“People say we could maybe make (snowfall) up in months like April and May but at this point, it would take some pretty crazy snowstorms to make up that deficit,” Runyon said.

Trial over Powderhorn Ski area winter water right for snowmaking starts today

Trail map for Powderhorn Ski Area via liftopia

From (Erin McIntyre):

Andrea Clark, Tom Kirkpatrick and Dana Black allege that Powderhorn bought a 1-cubic-foot-per-second winter water right that didn’t totally belong to the person who sold it to the resort. They also allege that removing more water from Mesa Creek in the winter will harm the other water users and worsen problems with the creek icing over, and that the ski resort can’t put the water it purchased to beneficial use at this time and bought the water rights on speculation.

The plaintiffs claim that Powderhorn should not be able to change the use of water it purchased from the Mesa Creek Ditch, which was formerly used during the winter for domestic and livestock purposes. The resort purchased the water from former Mesa Creek Ditch Association board president George Bevan.

According to court documents, Powderhorn intends to divert a maximum of 150 acre-feet of water during the winter, transport it to the H.U. Robbins Reservoir and store it there until it uses the water for making snow. The reservoir has a decreed capacity of a little more than 100 acre-feet of water and is located more than a mile from Mesa Creek, its source, according to state water records.

However, the plaintiffs allege that Powderhorn’s intent to use the water isn’t good enough — that the state’s requirement for water rights to be put to beneficial use should be applied here. In other words, they claim Powderhorn’s purchase of the water with no infrastructure for transporting it to its reservoir was speculative, which is not a legal use under Colorado law for those water rights. They also claim the resort’s reservoir needs significant repairs and has not been used for nearly 40 years, and that the resort hasn’t proved it can or will be able to transport or store the water.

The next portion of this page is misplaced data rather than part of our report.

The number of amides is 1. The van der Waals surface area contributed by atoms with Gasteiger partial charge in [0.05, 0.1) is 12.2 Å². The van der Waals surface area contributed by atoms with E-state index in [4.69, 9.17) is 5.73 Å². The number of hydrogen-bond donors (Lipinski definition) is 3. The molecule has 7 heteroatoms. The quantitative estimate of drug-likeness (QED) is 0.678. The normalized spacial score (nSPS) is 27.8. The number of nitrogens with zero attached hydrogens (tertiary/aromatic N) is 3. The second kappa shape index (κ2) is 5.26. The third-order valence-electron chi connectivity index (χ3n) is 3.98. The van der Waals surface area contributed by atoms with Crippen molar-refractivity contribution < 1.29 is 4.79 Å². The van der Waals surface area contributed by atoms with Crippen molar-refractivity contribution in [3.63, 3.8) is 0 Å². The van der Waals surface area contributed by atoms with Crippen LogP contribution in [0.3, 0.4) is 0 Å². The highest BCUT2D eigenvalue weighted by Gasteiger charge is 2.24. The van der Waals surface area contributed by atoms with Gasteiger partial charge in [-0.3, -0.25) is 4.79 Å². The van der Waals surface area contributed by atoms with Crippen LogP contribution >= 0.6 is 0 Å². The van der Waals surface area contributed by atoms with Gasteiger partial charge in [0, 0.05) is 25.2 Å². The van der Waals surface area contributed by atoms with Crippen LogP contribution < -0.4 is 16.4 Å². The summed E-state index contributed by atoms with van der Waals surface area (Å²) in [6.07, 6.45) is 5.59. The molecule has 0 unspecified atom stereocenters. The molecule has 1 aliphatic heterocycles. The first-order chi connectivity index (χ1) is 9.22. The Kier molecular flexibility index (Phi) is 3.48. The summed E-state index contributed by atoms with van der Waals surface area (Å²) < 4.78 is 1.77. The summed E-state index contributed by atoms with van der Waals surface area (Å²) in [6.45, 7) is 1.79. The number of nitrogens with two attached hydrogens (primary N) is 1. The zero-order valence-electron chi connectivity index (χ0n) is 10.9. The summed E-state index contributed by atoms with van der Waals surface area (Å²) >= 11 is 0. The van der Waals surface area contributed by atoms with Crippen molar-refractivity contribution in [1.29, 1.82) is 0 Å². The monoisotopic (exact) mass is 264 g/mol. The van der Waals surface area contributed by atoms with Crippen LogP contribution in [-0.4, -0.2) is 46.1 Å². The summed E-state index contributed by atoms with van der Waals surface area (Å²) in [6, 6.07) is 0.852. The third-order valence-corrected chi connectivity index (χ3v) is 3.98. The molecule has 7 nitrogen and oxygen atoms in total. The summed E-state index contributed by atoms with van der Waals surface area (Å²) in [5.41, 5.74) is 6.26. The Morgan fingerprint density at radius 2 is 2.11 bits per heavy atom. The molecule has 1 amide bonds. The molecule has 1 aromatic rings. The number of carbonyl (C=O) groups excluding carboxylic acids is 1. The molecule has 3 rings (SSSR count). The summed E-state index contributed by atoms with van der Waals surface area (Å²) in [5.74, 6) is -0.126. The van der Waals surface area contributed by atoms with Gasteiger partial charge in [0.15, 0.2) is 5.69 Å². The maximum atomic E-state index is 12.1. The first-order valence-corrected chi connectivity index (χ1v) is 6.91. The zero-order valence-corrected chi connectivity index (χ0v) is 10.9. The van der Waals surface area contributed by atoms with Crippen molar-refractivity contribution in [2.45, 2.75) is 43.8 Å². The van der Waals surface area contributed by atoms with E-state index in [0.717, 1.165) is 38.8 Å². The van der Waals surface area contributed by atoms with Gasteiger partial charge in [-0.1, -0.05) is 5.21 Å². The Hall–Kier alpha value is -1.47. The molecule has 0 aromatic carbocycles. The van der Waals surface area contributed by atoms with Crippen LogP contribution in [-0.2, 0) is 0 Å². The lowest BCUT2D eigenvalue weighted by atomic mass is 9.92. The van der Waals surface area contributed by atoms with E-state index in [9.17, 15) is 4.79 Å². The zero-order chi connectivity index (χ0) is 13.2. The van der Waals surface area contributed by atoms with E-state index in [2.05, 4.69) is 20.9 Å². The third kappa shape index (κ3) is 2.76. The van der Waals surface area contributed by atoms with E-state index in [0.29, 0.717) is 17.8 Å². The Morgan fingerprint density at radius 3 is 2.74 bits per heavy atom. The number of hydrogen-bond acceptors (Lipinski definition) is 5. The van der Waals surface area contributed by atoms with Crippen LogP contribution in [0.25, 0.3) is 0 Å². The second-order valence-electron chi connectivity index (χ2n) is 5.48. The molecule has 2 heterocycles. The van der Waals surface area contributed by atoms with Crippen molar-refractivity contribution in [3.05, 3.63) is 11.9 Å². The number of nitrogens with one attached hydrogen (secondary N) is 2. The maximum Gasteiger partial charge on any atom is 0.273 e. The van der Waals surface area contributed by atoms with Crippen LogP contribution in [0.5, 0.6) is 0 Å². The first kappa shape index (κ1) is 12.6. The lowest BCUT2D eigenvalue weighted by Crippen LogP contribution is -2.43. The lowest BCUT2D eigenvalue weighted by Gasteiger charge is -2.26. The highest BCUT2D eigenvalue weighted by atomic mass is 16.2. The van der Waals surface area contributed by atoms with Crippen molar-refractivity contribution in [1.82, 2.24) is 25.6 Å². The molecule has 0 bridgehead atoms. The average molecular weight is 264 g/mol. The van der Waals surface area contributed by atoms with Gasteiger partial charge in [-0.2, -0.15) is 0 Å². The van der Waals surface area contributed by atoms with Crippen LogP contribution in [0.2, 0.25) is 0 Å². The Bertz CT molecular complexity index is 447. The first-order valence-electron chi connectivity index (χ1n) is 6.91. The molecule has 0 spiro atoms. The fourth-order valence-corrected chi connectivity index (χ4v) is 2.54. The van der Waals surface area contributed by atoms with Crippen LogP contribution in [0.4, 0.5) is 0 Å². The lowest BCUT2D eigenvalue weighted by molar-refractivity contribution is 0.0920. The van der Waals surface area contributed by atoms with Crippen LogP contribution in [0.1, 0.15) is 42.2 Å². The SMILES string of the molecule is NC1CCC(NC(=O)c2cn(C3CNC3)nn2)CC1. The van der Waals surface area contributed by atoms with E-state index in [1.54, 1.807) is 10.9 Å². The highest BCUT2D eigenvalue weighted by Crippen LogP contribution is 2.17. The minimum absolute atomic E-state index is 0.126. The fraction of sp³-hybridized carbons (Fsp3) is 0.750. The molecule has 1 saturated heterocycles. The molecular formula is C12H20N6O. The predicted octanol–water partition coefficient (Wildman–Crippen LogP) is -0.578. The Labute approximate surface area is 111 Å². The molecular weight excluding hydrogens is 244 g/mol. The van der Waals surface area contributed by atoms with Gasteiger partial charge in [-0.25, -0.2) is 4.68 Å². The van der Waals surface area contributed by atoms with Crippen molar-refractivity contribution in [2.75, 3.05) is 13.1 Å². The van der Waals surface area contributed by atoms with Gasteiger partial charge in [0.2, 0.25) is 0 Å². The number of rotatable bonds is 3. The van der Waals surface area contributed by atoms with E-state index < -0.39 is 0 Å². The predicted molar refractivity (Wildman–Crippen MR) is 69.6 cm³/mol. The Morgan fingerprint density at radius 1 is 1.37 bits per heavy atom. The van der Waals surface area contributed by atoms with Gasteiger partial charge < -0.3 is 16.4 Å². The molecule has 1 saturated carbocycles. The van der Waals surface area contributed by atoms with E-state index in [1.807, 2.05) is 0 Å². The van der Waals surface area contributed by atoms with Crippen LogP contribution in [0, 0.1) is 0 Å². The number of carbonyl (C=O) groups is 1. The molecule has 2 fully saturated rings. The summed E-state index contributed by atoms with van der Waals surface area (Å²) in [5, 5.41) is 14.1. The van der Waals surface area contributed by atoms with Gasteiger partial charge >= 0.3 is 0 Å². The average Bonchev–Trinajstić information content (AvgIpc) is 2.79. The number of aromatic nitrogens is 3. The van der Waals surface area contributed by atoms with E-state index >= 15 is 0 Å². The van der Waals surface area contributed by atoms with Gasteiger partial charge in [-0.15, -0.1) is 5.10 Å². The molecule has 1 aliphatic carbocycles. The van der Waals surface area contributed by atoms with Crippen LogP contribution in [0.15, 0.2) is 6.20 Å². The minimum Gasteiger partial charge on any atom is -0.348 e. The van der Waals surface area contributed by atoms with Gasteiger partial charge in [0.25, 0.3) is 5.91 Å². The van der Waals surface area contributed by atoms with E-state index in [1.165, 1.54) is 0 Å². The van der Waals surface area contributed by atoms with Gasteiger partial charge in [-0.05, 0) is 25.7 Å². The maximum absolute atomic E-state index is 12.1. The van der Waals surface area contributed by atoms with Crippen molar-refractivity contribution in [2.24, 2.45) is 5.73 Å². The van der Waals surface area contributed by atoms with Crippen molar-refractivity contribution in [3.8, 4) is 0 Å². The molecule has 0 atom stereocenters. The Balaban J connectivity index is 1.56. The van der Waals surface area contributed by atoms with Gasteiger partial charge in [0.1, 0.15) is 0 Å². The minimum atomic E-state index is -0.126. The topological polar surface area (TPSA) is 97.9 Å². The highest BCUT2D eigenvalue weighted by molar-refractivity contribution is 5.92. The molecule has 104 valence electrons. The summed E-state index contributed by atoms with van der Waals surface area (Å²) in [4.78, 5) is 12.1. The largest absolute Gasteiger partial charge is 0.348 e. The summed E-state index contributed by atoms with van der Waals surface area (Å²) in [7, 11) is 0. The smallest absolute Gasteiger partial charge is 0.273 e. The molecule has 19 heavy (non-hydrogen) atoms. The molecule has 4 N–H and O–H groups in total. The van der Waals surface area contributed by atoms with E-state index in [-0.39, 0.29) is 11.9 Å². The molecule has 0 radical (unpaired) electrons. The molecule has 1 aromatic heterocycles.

Powderhorn’s attorneys claim the resort already proved the change in the water rights wouldn’t hurt any of the other water users and that Bevan owned and used the water he sold the resort for decades.

They also plan on calling Andy Daly, co-owner of Powderhorn, to testify that the water rights are necessary to have a reliable water source for snowmaking. This comes during a winter in which the resort didn’t open until the week before Christmas, snowpack levels are dismal and Powderhorn limited its operating days for weeks to keep its runs open with snow made by the resort.

Daly also plans on telling the court that Powderhorn will find one way or another to transport the water the 1.19 miles from Mesa Creek to its reservoir, though it does not have a way to do so currently, according to court documents.

“As for landowner access, Powderhorn can purchase, lease, or condemn the rights of way necessary to convey the subject water right to the ski mountain and H.U. Robbins Reservoir,” said the brief filed by the ski resort’s attorney, Glenn Porzak.

Other parties in the case include the Colorado Division of Water Resources and Ute Water Conservancy District, the largest domestic water provider in the Grand Valley. Ute Water became involved in the matter before the ski resort purchased the water in 2016, according to an agreement between the two entities that was signed by Ute’s board president at the time.

In the agreement, Ute Water agreed to not oppose Powderhorn’s application asking the state for permission to change the water right’s specified use to snowmaking. In exchange, Powderhorn offered shares of stock in the Mesa Creek Reservoir and Canal Co. and also said it would ask the state to let Ute Water have water that it bypassed and didn’t divert for snowmaking.

The plaintiffs are represented by Clark’s husband, attorney Jim French, who is handling the case pro-bono, and Isaiah Quigley, a Grand Junction attorney.

The case is set for a three-day trial in front of Chief Judge James Boyd in [

Paonia Reservoir dramatic example of widespread water infrastructure needs — Hannah Holm

Paonia Reservoir

From the Hutchins Water Center (Hannah Holm) via The Glenwood Springs Post Independent: